By Harry Keller
Editor, Science Education
On October 29, the New York Times published an op-ed by Frank Bruni1 that is based on a new book by Joel Klein (past chancellor of New York City Public Schools) and that has plenty of advice for educators. According to Bruni, Klein tells us that the primary issue in education is teacher quality.
Bruni’s analysis of Klein’s writing is good enough that everyone should read it and read between the lines too. Bruni also had the opportunity to interview Klein and asked some penetrating questions. Here are some bullet points that I have excerpted from the article:
• Stiffen the admission requirements for schools of education.
• Fix education school curricula, including ensuring teachers master their subjects.
• Create a rational incentive system for compensating teachers, a huge problem today.
You can read the article for the details. What does all of this have to do with technology? A great deal, actually, and in two important areas. The first area is teacher training. We can do much in this area, both with simulating teacher classroom experiences and with mastering subject matter. We currently train pilots with simulators before putting them in airplanes. The same thing could be done for teachers to help them more rapidly reach competency with student interaction, discipline, and engagement.
I am only intimately familiar with science education and can say that we have some great tools to advance science teacher understanding of their subjects. Too many science teachers enter classrooms unprepared to teach science for the simple reason that they do not understand the nature of science. It’s sort of like teaching chess without knowing how the pieces move. We can fix that.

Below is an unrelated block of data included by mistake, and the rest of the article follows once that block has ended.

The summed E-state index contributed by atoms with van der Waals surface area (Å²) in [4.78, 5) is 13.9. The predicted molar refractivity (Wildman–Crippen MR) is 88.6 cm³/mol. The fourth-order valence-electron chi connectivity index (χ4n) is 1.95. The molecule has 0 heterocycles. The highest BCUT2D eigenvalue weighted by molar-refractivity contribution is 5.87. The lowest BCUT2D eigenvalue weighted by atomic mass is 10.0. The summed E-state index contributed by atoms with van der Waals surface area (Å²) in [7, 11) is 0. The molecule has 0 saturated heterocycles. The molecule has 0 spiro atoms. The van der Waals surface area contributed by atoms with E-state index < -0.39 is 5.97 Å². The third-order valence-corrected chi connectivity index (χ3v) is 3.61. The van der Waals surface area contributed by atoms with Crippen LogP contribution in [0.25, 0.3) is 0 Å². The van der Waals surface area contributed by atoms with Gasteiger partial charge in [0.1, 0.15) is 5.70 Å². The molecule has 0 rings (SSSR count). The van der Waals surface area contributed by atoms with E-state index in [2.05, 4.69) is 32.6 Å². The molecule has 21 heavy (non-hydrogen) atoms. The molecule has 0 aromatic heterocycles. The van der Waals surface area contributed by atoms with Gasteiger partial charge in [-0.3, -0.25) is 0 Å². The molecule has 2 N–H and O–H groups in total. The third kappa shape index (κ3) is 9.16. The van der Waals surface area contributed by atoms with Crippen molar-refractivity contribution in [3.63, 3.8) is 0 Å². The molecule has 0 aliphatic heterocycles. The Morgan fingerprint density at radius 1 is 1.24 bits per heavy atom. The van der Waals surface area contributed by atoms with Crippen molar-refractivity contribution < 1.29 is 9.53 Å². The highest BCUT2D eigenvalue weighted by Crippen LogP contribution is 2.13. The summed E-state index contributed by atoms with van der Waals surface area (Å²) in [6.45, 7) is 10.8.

In the classroom, new technology makes it possible to do much more with the same time and money than before if we assume that the technology infrastructure is already in place. For schools with below-standard technology infrastructure, this may not be possible, but that’s a discussion for a later time — a very important discussion. Providing teachers with really good educational technology can make their life easier while improving student engagement, speeding student mastery, enhancing student retention and understanding, and keeping costs under control. Of course, the wrong technology can go in the opposite direction.
These thoughts are just the ones that struck me immediately. The new abilities of software to adjust to the learner and to provide multi-media experiences have not been exploited as much as possible. Teachers-in-training can interact with others at far distances and so add much to their learning experiences. When on the job, they can share with their cohort after school and exchange ideas. Districts can provide mentors for new teachers who won’t only be available when their travel schedules brings them to the school. It’s all online today.
The technology will not solve our problems in this case, but it can make solving them much more possible and much less difficult.
1 “Toward Better Teachers,” NY Times, 28 Oct. 2014.